In my first contribution to Econsultancy two weeks ago, I wrote about how opening a Facebook page is like opening a flagship store, and I would like to follow-up on that article that stressed the importance of Facebook page management.
Most of you probably do have a Facebook Page for your business, but you might not be measuring some of these metrics mentioned below…
Quite obviously, the first metric that you probably all monitor are fans, or as Facebook now has it, “likers”.
Your fans are your number one thing, and you can say you have a very qualitative approach to your Facebook page, but 1,000 fans didn`t help much (well, unless they are B2B customers and each one is buying your product).
What we typically calculate on top of just fan numbers is what we call “country reach”, which is the number of fans divided by the number of Facebook users in that country.
This way you can compare different pages across different countries. We have compiled top charts of brands and media companies on Facebook, and we publish that free to everyone.
For example, check out the top brands in the UK.
The second most important metric is engagement. The more engaging content you publish, the more engaging your Facebook page will be. Simple, right? Well, not all marketers do follow and monitor engagement metrics, and some have no idea how fans engage with their brand.
The best way to measure engagement is monitor the number of interactions per post, and ideally divide it by the number of fans, that way you get a number that is comparable across multiple Facebook pages with different fan numbers.
The engagement rate in the sample below is calculated like that, with an average across all posts the Facebook page has done. A good average engagement rate is above 0.1%, a great engagement rate is above 0.3 – 0.5%.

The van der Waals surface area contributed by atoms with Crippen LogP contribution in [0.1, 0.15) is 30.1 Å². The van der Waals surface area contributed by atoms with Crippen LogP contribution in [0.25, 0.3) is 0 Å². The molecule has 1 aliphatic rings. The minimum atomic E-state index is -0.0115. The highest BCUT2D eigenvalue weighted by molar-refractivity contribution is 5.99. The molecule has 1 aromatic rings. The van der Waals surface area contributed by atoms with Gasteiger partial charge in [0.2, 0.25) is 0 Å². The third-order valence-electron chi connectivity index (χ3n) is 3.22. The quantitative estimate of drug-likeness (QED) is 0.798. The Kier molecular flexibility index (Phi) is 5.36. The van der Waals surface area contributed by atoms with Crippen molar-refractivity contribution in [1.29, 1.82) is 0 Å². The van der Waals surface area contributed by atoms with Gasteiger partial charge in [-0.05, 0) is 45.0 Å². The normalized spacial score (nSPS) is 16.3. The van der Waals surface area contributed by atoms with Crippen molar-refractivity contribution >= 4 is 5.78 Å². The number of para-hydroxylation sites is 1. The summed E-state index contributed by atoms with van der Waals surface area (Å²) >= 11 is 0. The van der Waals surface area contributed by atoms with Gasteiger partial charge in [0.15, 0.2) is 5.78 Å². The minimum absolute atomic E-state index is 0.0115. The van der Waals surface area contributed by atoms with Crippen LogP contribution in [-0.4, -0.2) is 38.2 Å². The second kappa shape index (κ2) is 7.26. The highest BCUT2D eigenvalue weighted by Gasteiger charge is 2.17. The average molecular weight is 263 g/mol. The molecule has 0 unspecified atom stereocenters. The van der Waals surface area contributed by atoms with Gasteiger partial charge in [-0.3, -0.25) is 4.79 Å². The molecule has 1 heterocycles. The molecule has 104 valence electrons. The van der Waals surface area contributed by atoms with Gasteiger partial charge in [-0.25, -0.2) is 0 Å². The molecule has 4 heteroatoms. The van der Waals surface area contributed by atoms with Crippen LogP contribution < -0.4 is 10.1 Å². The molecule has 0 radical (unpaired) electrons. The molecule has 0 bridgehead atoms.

Third most important is content. This is technically not a metric, closely related to engagement, but something you should be watching.
Companies often don`t monitor anything regarding content, and don`t measure engagement of different types of content, and what works.
Some brands just post links all year long, and don`t realise that if they were posting better content, consumers would engage with them a lot more. I personally call this part social media listening.
You need to first listen to your fans and see what they engage with, see what your competitors fans engage with, and then act upon it.
(Click here for a larger version).
Obviously another thing you simply cannot ignore is your fan growth, and how fast your brand is growing every month.
Brands grow quite fast on Facebook, the top Facebook pages add more then 1 new fan every second. Good growth for a Facebook page is typically 3 – 5% on a monthly basis.
Next, you should monitor the wall response rate, and wall response time. This means if someone posts a story on your wall, if you respond it or not.
Some companies are very serious about response rates, others aren`t. You should be aiming at responding to more than 70% of the fan wall questions, and keep your average under six hours, as users will probably not be as happy if you respond them in three days.
Some companies already have 24/7 Facebook page support and respond to a question within the first 10 – 30 minutes.
The nicest thing about all the metrics above is, that you can monitor them for your own Facebook page, but also for competing Facebook pages.
What else and what next?
Other then the mentioned above, I definitely suggest to monitor tab views and Facebook post impressions, but unfortunately neither of these are comparable between competition, so for comparisons, you will have to use the metrics listed above. That should be enough for you to make an assessment on how to move forward in managing your Facebook page.
Next time, we will take a look at metrics of Facebook applications, as Facebook Applications are something that do matter for every marketer.
(Screenshots from Socialbakers Analytics)